In this post we will describe how to create a searchable list with WPF following MVVM principles. To this aim we will use a WPF ListView to display the searched items and a TextBox to enter the text used for the search. Most of the implementation that you will find on the web (e.g. this one) will recommend you to bind your ListView to an ICollectionView. However, this is not 100% satisfactory as long as ICollectionView does not have a built-in generic version. Consequently the ViewModel’s member exposing the binding items will return an ICollectionView which is a powerful object (see this for instance) but is “only” an enumeration of System.Object. In this post we will show you that a generic version can be easily implemented and exposed by your ViewModel.
In this post we will create a very simple app that let you search a player in the list of all the players of the last Football World Cup in Brazil. The complete source code can be found on my Github here.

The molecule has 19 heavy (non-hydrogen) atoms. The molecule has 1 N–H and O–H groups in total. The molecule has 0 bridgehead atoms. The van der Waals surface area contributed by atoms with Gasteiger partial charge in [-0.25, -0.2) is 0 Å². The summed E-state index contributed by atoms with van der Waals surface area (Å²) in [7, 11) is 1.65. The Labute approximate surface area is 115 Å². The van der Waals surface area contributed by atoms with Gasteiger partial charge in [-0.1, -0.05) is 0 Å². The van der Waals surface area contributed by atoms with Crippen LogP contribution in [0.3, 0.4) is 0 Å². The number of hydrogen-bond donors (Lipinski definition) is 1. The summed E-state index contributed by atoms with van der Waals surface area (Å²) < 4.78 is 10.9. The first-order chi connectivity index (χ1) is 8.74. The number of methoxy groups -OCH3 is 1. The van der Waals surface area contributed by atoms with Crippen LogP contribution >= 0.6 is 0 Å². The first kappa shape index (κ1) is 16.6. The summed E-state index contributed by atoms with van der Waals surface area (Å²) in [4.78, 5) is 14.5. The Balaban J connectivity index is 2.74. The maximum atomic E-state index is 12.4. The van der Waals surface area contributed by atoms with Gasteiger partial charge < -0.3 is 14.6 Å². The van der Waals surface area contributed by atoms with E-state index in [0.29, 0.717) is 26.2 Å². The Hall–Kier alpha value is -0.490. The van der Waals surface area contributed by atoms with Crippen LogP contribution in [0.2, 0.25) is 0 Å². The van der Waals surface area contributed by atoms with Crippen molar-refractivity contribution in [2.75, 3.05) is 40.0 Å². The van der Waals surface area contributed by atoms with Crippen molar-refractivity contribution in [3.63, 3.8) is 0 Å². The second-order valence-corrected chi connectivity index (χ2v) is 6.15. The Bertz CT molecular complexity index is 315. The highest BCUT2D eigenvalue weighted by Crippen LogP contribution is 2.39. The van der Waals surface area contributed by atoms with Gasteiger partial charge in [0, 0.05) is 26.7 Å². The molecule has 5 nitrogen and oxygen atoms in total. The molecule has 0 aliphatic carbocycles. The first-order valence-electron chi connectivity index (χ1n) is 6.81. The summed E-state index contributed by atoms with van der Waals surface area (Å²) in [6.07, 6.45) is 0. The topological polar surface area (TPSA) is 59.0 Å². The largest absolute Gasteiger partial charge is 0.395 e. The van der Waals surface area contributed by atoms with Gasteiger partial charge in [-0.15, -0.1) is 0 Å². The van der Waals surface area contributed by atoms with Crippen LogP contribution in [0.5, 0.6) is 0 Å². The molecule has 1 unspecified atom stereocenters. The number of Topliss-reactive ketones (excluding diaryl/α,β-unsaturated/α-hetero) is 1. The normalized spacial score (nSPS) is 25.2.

The key ingredients of such implementation is very simple in MVVM. First take the View which does not need more than the few lines of xaml below.
Let us start by exposing the non-generic version: the DataContext of the control above is bound to an instance of an implementation of the interface IPlayerSearchViewModel below.
A very straightforward implementation that works is the following one.
As I said in the introduction, this is quite enoying. You may want to create screens with many ICollectionView bindings that may contain different types, then it is becoming error prone and we are loosing the benefit of C#’s type safety. The unit test example below is showing you that the elements need to be casted while they are accessed from the ICollectionView.
In addition we cannot use anymore the XAML validation and intellisense provided by Resharper.
Fortunately we can create our generic version of ICollectionView and get back to the comfortable world of type safety. In this example, I will only provide the generic enumeration and the generic version for the SourceCollection member but you can add others. Indeed, you may create a generic version of the Filter predicate to avoid dealing with System.Object in your lambdas but with your generic type T instead.
Actually, the implementation of the ICollectionView is really easy as long as you already have the non-generic instance at hand ICollectionView
Therefore the implementation of the the ViewModel becomes cleaner and statically typed. First the new version of the ViewModel interface.
Then, the implementation.
You do not have to cast or worry anymore on the the type of the objects contained in you ICollectionView. You will also detect binding errors statically with Resharper.